Last week’s abrupt change of fortune for a long-stalled payday-lending bill in the Ohio House of Representatives is unquestionably a good thing. What the circumstances suggest about Ohio’s political process, though, is discouraging.
House Bill 123, which had been delayed or ignored by majority Republicans since it was introduced 13 months ago, suddenly passed the House Government Accountability and Oversight Committee without a single change on Wednesday, and it’s expected to pass the full House in May.
This happened just days after former House Speaker Cliff Rosenberger, who has controlled the bill’s fate, resigned suddenly. He did so after learning the FBI is investigating his joining in an expensive junket last year to England that included some payday-lending lobbyists.
Had Rosenberger been blocking the bill out of undue deference to payday lenders? He has said he has done nothing wrong and that he resigned only because the FBI investigation could be disruptive.
The messy situation raises questions, and Ohioans deserve answers. Two Democratic representatives from Columbus, David Leland and Kristin Boggs, have sent letters asking the legislative inspector general and Franklin County Prosecutor Ron O’Brien to investigate.
Yes, they have a partisan motivation for their request, but that doesn’t make it unreasonable. Voters are entitled to know more about this turmoil in a top state elected position. If Rosenberger truly hasn’t done anything wrong, he should be cleared.
In the meantime, advocates for consumers can cheer the likely passage of real payday-lending reform at long last.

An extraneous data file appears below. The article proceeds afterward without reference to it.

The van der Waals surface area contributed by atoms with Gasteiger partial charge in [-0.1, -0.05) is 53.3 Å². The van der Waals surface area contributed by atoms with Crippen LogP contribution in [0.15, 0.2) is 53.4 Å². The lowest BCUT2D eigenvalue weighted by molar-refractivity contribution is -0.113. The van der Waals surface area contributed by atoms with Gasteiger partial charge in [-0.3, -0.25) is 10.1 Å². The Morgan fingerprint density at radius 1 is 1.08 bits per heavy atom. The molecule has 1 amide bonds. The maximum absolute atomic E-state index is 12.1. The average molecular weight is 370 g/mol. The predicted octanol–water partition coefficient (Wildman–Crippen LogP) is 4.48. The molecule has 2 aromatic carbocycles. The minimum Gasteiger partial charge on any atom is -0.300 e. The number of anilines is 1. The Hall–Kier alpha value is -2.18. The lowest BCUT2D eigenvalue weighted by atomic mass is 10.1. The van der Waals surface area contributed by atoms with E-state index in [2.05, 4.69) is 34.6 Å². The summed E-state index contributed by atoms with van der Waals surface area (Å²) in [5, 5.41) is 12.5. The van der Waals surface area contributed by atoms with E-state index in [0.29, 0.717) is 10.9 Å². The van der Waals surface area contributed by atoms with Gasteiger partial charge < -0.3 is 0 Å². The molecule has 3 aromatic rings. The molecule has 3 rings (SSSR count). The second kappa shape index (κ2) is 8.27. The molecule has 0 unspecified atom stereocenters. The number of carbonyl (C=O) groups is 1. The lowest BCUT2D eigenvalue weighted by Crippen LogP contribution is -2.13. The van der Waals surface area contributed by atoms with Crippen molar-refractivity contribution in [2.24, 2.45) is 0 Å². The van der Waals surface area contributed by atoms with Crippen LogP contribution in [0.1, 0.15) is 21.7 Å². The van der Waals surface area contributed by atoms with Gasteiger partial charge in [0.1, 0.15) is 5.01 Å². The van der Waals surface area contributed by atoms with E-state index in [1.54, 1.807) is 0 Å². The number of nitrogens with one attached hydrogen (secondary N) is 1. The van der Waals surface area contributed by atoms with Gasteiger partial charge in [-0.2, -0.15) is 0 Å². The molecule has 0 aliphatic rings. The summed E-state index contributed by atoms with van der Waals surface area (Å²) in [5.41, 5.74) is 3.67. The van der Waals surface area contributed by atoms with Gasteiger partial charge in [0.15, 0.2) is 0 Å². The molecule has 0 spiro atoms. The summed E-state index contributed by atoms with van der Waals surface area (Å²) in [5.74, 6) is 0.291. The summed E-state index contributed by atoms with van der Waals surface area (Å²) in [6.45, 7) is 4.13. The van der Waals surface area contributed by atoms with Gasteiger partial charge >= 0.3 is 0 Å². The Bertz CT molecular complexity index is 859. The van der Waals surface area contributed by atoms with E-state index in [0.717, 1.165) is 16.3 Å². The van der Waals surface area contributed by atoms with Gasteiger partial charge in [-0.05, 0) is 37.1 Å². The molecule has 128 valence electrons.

Ohioans long have suffered some of the highest effective interest rates in the nation for short-term loans. Unreasonably short payoff times force borrowers to take out loan after loan to cover a balance due that mushrooms with fees and penalties. In the worst cases, the effective rate is close to 600 percent.
The bill that suddenly passed after Rosenberger’s departure would require short-term lenders to allow at least 180 days for repayment and would cap interest rates at 28 percent. Most important, it would eliminate a loophole that has allowed abusive payday lenders to ignore a 2008 law meant to achieve many of the same reforms.
We’ve been urging lawmakers to pass the bill since it was introduced, but lawmakers were unmoved. The clout of the payday-lending lobby, which contributes heavily to Ohio politicians, seemed insurmountable.
Last week, lawmakers still were considering some amendments that would have weakened the bill’s protections.
Then all of a sudden, the bill passed with nary a change.
What happened? It would be nice to think, as some legislators insist, that they finally tired of the payday-lending industry’s unwillingness to compromise. It had rejected the proposed amendment even though it was relatively industry-friendly.
Rep. Ryan Smith, R-Bidwell, complained that the Ohio Consumer Lenders Association "would’ve been happy to just put this thing on hold for another week and then another week... and call that progress."
Finally passing the bill, he said, was "just about doing the right thing."
Maybe. Or it might have been because Republicans could see that favoring payday lenders no longer is good for their political health.
Either way, it’s a win for Ohioans who need a short-term financial bridge — not a nightmare of ever-growing debt that they can’t escape.
— The Columbus Dispatch